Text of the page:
At RosyDogs, I talk a lot about buckets. Every dog has one, and in the bucket the dog is carrying stress. Every bucket is a different size. It’s all tuned to the dog’s individual personality. Great Danes can have thimble size bucket while a tiny toy poodle may boast an Olympic pool size bucket.
Everything adds stress to the bucket. Good things like cuddles. Scary things like thunderstorms. Frustrating things like the squirrel teasing from an unreachable height. Exciting things like their human coming home. Everything adds to the bucket, and you know what happens when you keep filling a bucket. It overflows. We see that as an overreaction to something. Sometimes something very minor. When that bucket starts to overflow, it’s Boom Time, and almost anything can happen.
The important thing to remember when the bucket overflows is that dogs will do what makes them feel better even if only for an instant. Once they find something that helped them feel better, they do it again and again when the bucket overflows. What you see as excessive barking, or charging after the cat is really what your dog is using to feel better.
Dogs cope with their filling stress buckets in one of two ways. They’re either an Active Coper or a Passive Coper. Active Copers are easy to see. They’re the barkers, the lungers, the charging off after rabbit dogs while the passive Copers tend to fade into the background. They stare off into space, or go into sniffing mode that seems to block out the rest of the world.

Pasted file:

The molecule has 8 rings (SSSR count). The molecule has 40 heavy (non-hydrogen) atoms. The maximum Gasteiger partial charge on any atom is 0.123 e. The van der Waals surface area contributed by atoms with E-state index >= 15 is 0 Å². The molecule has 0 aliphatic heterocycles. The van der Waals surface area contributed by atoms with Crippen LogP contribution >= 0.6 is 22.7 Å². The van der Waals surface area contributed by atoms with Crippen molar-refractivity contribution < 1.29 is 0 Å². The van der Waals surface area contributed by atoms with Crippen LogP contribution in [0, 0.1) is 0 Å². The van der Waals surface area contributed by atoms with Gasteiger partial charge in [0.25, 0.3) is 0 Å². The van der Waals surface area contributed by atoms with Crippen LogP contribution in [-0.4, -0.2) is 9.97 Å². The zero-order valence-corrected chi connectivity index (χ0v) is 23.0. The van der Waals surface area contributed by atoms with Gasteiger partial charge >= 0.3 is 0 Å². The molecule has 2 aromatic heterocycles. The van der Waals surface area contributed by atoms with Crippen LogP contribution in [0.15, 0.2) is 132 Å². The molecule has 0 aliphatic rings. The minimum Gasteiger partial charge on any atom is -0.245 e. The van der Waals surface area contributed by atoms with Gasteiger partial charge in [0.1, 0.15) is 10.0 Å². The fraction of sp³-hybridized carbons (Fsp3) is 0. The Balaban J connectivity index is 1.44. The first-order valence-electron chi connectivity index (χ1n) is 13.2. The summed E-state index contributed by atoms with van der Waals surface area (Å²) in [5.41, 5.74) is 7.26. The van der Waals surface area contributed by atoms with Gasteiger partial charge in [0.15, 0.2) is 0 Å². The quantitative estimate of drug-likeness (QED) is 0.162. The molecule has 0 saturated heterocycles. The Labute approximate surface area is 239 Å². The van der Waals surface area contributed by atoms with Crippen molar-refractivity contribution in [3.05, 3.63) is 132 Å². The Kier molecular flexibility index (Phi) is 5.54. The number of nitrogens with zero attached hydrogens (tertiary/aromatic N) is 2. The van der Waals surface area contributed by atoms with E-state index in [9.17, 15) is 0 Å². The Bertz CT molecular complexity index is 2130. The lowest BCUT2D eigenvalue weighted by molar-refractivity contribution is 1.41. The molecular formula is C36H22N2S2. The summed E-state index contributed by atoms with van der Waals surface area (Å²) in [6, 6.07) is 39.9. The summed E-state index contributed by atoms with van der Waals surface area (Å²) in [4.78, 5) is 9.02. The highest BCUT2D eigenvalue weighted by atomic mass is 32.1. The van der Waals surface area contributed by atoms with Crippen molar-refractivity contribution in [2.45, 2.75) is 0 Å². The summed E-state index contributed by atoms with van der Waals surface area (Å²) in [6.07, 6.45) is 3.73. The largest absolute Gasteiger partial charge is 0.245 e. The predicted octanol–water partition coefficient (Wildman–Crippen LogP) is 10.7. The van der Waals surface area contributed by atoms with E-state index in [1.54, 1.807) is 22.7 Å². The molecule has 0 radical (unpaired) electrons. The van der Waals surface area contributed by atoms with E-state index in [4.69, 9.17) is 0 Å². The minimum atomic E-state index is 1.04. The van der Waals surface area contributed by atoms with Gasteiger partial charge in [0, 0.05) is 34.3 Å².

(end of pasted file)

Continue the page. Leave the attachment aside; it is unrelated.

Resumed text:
Active Copers disperse stress faster and more efficiently. Studies have proven this time and again. Neither method is wrong. One’s just lower the stress faster. The larger point is we can help both types keep the bucket level so low it never overflows.
So what can we do? Well, we have 2 choices. We can either change our homes and lifestyle to accommodate the stressed out dog, or we can meet them somewhere in the middle by working to change the bucket to better match the lifestyle you all want to live. I think you’ll agree that meeting in the middle is best for everyone.
Tomorrow I introduce your first Practical Calming Tip, one to use In Case of Emergency because life gets crazy sometimes.
Rebecca Porter has been fascinated by dogs for decades, but it took a frantic mixed breed to send her on a journey into innovative and real life solutions in dog training.